پویایی های سرمایه گذاری با هزینه های تعدیل ثابت سرمایه و عیوب بازار سرمایه
|کد مقاله||سال انتشار||مقاله انگلیسی||ترجمه فارسی||تعداد کلمات|
|14736||2006||39 صفحه PDF||سفارش دهید||19444 کلمه|
Publisher : Elsevier - Science Direct (الزویر - ساینس دایرکت)
Journal : Journal of Monetary Economics, Volume 53, Issue 8, November 2006, Pages 1909–1947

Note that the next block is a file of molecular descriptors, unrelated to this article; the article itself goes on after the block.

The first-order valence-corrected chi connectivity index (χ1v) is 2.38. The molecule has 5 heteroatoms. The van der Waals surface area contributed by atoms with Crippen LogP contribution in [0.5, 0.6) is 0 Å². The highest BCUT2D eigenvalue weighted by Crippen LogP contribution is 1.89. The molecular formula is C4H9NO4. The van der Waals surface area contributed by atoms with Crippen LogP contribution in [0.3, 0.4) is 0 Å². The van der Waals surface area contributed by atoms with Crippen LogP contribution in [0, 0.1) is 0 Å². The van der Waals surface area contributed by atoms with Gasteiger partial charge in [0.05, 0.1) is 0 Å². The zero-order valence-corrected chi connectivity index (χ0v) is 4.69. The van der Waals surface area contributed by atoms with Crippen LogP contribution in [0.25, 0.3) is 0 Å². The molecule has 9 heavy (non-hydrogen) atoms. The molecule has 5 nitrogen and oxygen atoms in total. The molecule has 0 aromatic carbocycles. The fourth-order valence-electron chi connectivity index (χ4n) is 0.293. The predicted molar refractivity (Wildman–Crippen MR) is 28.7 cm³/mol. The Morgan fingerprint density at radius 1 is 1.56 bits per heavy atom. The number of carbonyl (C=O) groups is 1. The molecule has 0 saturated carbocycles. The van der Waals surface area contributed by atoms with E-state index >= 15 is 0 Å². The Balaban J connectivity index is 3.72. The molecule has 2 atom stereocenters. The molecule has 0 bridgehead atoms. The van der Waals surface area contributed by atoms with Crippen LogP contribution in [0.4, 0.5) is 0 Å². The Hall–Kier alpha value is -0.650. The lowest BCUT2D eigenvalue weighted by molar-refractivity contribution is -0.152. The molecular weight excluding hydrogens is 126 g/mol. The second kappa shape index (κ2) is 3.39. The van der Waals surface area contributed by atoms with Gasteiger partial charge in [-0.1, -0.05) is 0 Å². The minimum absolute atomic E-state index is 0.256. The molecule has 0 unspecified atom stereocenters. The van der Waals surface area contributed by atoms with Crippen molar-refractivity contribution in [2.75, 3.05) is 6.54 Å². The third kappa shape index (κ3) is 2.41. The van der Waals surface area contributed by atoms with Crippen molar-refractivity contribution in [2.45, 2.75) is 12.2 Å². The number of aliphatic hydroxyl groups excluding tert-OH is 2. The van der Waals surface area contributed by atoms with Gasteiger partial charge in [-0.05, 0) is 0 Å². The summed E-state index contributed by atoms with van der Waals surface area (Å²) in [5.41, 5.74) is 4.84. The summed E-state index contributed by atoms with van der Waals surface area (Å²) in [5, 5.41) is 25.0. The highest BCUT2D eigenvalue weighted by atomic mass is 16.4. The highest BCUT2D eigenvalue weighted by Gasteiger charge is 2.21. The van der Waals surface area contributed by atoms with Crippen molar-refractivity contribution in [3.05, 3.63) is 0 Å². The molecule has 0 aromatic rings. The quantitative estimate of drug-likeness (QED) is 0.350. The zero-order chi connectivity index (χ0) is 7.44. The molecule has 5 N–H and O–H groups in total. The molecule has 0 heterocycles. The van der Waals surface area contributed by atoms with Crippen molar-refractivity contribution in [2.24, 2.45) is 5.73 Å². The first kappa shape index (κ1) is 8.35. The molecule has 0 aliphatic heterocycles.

This paper examines the implications of financing frictions on capital stocks and on capital accumulation in the presence of non-convex costs of adjusting the capital stock. In this setup finance has an influence on both, the level of capital and the timing of investment. Finance and productivity are complements and finance influences investment the strongest when firms wish to significantly adjust capital for fundamental reasons. These theoretical considerations are confronted with UK data. While finance is mostly irrelevant for long-term capital decision, the short-run investment function shows a significant impact of finance, which is also strongest for strong fundamental investment incentives.